in public buildings. Mashatile said these initiatives meant that funding for the sector would have to be re-examined. “We will be approaching National Treasury with a view to securing increased funding for our sector focusing on the priorities we have identified. “We are confident that we will receive a sympathetic ear from National Treasury, because our priorities speak directly to job creation; which is the primary focus of the work of government. We are confident that our sector will also be considered for funding from the R9bn fund for job creation.” Mashatile said there had also been discussions with the Lottery Fund Distribution Board for funding. He said that the department had also appointed a director general, Sibusiso Xaba. His immediate task would be to ensure that all vacant posts were filled by the end of the financial year. Mashatile said that plans for a National Liberation Heritage Route to honour those who contributed to the liberation of South Africa had begun. As part of the legacy projects, grave sites of several struggle icons were upgraded last year. More grave sites or houses of struggle icons would be upgraded and declared heritage sites this year. Liliesleaf and the Voortrekker Monument would also be declared heritage sites. Mashatile said that the Robben Island Museum was an important world heritage site and that the department was working to ensure that it was preserved and remained a major tourist destination. He said the department would also focus on the need to develop an appreciation for the arts among young people. “Some of the specific programmes we will engage in, include working with the Field Band Foundation to build mass participation of youth in music and performing arts. Working together with the Youth Development Agency we will support this year’s Youth Day celebrations.” He said R6 million had been allocated for youth programmes in the current financial year. Meanwhile, R549m had been set aside for performing arts and about R180m for cultural development. The National Language Service would get R101m, while the National Archives and Language Services would get R694m. He said R763m would go towards the development of heritage institutions and museums.







17 Hannake Benarde: The Gaze, Print to be seen at The SA Print Galery, Woodstock. See

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Free State Bloemfontein Oliewenhuis Art Museum Until 10 July, “Yebo/Yes” an exhibition by two young photographers, Oliver Dowdle, a student from Mangaung and Jonas Posman, a photographer from Ghent, in the Main Building. Until 31 July, “Willie Bester: Recent Works” featuring recent sculptures and paintings, including a series of 21 portraits of people living in Montagu, will be on show in The Reservoir. 14 July – 14 August, “Andries Gouws: Pedestrian Paintings” in the Main Building. An exhibition of Andries Gouws’s characteristic paintings of feet, interiors & still lifes, painted since 2007. 21 July – 31 July, “The Epic of Everlasting, The KWV Cecil Skotnes Exhibition Tour 2011” in the Annex. A touring exhibition of Cecil Skotnes’s works from the KWV Collection. 16 Harry Smith Str, Bloemfontein. T.051 447 9609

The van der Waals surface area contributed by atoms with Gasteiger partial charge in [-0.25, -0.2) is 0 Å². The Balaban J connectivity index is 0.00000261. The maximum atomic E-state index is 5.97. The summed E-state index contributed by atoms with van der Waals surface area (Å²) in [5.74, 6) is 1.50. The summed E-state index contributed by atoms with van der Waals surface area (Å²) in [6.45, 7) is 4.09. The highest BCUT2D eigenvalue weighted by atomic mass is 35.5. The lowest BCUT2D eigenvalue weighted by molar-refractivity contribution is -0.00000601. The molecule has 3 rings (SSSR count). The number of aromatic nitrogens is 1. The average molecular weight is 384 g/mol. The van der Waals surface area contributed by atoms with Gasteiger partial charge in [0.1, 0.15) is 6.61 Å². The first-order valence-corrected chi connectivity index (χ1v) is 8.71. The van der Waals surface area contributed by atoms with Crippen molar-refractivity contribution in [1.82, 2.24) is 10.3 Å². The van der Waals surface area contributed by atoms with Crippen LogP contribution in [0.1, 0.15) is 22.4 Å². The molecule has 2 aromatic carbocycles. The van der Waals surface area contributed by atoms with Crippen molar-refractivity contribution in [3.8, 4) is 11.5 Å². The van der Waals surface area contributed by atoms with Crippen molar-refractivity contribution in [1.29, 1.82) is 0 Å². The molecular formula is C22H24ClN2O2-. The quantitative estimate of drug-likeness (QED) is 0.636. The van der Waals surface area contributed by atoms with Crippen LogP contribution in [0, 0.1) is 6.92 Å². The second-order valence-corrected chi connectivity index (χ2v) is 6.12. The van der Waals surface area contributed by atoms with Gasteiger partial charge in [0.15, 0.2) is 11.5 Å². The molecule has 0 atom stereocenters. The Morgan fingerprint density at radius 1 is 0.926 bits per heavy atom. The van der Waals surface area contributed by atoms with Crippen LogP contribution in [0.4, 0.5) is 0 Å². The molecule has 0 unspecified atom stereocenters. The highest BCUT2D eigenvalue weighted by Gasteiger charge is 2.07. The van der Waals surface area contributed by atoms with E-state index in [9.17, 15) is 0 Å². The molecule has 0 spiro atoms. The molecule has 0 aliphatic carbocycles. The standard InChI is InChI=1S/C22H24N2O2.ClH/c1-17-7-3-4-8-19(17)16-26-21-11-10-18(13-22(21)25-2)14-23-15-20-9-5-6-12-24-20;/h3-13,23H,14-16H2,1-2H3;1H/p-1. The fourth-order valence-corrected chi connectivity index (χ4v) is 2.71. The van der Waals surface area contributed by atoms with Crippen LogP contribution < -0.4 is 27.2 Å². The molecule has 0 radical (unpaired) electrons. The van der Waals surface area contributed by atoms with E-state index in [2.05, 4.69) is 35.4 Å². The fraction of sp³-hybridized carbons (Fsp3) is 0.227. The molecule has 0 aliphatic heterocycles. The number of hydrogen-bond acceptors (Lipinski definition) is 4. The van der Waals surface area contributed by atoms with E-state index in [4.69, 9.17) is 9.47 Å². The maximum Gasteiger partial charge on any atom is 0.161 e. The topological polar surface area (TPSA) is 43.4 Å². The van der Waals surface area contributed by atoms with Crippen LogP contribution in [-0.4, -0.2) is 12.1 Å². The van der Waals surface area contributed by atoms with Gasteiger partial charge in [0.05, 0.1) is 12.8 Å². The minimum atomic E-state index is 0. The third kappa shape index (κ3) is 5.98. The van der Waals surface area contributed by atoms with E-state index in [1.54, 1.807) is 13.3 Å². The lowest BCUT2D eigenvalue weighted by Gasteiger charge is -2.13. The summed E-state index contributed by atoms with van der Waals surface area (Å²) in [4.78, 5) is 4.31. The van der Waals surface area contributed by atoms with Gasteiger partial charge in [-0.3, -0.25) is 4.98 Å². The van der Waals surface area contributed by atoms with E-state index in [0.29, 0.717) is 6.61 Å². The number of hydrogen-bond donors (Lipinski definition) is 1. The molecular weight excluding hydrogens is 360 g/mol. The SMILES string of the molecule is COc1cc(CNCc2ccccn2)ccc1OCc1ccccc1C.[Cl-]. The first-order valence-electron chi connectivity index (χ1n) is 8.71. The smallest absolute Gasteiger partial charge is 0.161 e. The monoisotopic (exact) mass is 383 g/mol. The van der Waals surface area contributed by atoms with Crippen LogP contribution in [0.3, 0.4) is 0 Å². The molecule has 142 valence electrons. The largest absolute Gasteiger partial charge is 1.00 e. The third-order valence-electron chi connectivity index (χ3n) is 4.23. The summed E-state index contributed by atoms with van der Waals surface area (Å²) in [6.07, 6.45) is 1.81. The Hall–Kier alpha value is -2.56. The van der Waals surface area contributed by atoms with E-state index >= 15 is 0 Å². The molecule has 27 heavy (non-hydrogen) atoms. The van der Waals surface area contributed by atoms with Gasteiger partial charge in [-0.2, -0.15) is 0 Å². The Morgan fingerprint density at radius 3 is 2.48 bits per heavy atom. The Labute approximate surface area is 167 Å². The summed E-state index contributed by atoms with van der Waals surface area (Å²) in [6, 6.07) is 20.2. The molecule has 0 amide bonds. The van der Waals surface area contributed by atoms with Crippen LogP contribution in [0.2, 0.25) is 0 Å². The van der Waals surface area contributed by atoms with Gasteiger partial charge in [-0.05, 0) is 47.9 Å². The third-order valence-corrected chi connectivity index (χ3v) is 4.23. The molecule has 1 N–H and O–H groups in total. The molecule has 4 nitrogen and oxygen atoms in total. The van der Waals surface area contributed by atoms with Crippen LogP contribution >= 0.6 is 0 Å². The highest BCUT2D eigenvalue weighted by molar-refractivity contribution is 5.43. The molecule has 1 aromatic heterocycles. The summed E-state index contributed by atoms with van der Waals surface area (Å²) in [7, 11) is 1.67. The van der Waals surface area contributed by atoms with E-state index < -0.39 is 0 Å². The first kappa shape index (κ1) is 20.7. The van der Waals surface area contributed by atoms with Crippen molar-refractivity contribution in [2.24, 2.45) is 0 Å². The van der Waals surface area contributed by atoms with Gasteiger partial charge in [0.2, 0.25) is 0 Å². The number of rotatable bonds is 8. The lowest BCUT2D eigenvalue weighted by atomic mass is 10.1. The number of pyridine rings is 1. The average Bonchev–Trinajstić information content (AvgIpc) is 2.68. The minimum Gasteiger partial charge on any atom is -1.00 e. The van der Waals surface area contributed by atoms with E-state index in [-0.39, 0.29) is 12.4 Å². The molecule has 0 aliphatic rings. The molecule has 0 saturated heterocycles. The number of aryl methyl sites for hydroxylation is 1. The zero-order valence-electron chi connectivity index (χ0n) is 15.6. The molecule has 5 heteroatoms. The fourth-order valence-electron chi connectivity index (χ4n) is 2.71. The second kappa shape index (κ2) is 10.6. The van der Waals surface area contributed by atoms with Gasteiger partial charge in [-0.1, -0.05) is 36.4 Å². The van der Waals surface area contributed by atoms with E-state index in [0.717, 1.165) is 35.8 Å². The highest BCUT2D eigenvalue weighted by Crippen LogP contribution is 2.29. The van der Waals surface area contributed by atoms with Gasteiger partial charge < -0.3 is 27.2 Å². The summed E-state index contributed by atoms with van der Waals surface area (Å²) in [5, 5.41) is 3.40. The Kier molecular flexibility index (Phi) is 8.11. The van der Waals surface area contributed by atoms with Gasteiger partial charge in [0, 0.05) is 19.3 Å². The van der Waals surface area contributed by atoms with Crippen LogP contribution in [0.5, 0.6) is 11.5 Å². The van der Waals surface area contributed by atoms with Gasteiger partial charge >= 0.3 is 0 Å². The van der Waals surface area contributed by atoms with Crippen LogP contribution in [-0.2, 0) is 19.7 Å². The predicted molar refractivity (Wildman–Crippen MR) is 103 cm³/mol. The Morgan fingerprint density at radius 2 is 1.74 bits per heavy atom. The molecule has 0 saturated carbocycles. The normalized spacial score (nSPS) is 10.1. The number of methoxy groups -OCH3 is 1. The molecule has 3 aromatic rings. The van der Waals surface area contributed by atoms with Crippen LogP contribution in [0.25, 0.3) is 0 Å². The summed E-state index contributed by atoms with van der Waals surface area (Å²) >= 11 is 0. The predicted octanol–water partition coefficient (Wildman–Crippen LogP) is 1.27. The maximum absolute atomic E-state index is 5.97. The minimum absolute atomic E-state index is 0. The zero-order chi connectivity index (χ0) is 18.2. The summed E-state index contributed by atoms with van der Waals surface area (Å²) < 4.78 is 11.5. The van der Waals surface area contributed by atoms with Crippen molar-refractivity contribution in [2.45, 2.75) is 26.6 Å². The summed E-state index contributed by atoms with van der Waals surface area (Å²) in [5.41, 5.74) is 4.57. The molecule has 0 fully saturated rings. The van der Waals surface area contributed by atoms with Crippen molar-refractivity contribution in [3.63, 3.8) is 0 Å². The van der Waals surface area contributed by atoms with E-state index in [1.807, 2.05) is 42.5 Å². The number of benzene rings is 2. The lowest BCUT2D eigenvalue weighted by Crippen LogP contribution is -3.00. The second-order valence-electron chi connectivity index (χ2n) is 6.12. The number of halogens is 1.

Clarens Art & Wine Gallery on Main The Gallery houses an exquisite collection of art by well-known artists like Gregoire Boonzaier, J.H. Pierneef, Pieter van der Westhuizen, Erik Laubscher, Jan Vermeiren, Marjorie Wallace, Eben van der Merwe, Conrad Theys, Hennie Niemann, Hannetjie de Clercq, ceramics by Laura Du Toit, sculpture by Fana Malherbe & Jean Doyle, glass by David Reade & Shirley Cloete and numerous others. 279 Main Str, Clarens T. 058 256 1298 or Anton Grobbelaar C. 082 341 8161 Blou Donki Art Gallery A vibrant contemporary art gallery, housing a wide variety of contemporary art works, functional art, steel sculptures, bronzes, handmade glass and specializing in photography. Windmill Centre, Main Str, Clarens T. 058 256 1757 Johan Smith Art Gallery The gallery permanently exhibits a wide variety of classical and selected contemporary art works featuring Johan Smith, Elbè van Rooyen, Elga Rabe, Graham Carter, Nicole Pletts, Gregoire Boonzaier, Otto Klar, and various others. Specializing in ceramics, the gallery supports artists such as Hennie Meyer, Karen Sinovich, and Heather Mills, among others. Collectable bronzes, and handmade glass by David Reade, also available. Windmill Centre, Main Str, Clarens T. 058 256 1620